Tree substitution grammars (TSGs) offer many advantages over context-free grammars (CFGs), but are hard to learn. Past approaches have resorted to heuristics. In this paper, we learn a TSG using Gibbs sampling with a nonparametric prior to control subtree size. The learned grammars perform signiﬁcantly better than heuristically extracted ones on parsing accuracy.
We describe a statistical approach for modeling agreements and disagreements in conversational interaction. Our approach ﬁrst identiﬁes adjacency pairs using maximum entropy ranking based on a set of lexical, durational, and structural features that look both forward and backward in the discourse. We then classify utterances as agreement or disagreement using these adjacency pairs and features that represent various pragmatic inﬂuences of previous agreement or disagreement on the current utterance. ...
At the other extreme, each disk controller now has tens of mega-
bytes of storage and a very capable processor. It is quite feasible
to have intelligent disks that offer either database access (SQL or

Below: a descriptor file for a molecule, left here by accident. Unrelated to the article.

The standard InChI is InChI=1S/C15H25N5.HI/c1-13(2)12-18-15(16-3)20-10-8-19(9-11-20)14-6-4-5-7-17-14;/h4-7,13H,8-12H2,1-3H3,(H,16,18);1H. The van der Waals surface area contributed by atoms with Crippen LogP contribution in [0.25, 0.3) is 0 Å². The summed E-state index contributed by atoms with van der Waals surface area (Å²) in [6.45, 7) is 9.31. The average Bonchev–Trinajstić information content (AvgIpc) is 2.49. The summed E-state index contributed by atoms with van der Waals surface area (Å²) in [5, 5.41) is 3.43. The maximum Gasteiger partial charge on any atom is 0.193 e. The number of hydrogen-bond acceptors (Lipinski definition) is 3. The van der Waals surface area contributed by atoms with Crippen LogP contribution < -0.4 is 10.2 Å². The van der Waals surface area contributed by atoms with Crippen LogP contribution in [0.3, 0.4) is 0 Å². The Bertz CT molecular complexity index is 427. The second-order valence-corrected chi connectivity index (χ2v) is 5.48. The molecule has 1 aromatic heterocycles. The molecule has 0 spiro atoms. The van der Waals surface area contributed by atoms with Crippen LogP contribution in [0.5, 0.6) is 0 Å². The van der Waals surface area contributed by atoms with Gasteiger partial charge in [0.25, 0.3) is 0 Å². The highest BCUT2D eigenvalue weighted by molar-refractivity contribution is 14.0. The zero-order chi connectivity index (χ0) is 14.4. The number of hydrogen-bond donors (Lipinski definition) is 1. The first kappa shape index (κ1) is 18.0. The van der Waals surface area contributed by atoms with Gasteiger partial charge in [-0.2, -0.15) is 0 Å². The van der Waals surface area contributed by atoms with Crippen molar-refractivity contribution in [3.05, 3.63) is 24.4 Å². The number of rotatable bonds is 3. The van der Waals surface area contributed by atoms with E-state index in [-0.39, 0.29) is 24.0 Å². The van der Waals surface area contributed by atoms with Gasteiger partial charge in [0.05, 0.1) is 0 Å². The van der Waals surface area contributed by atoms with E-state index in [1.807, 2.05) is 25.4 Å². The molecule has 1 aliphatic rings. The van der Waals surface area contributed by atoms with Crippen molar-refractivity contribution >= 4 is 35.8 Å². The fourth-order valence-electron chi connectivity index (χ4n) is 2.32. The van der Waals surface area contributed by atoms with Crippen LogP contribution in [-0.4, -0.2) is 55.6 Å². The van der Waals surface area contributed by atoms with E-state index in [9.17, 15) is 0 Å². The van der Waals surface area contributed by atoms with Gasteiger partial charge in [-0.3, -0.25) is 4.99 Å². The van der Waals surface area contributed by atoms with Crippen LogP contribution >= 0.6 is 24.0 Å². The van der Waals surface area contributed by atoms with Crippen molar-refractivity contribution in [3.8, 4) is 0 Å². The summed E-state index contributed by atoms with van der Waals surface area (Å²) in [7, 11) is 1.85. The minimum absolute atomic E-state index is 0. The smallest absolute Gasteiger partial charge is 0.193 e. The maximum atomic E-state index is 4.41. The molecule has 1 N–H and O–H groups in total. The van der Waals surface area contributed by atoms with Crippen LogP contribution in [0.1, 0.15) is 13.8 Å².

some other non-procedural language) and even web service ac-
cess. Moving from a block-oriented disk interface to a file inter-
face, and then to a set or service interface has been the goal of
database machine advocates...
This chapter deals with independent component analysis (ICA) for nonlinear mixing models. A fundamental difﬁculty in the nonlinear ICA problem is that it is highly nonunique without some extra constraints, which are often realized by using a suitable regularization. We also address the nonlinear blind source separation (BSS) problem. Contrary to the linear case, we consider it different from the respective nonlinear ICA problem. After considering these matters, some methods introduced for solving the nonlinear ICA or BSS problems are discussed in more detail.
This study, given its Bayesian approach, is related to the recent article by Baks, Metrick,
and Wachter (2001), who estimate funds' alphas using informative prior beliefs about alpha.
They investigate the degree to which informative priors can preclude an investor from infer-
ring that at least one actively managed fund has a positive alpha. This inference relates to
an investment problem of a mutual fund investor who can also earn the hypothetical costless
returns on the benchmark indexes.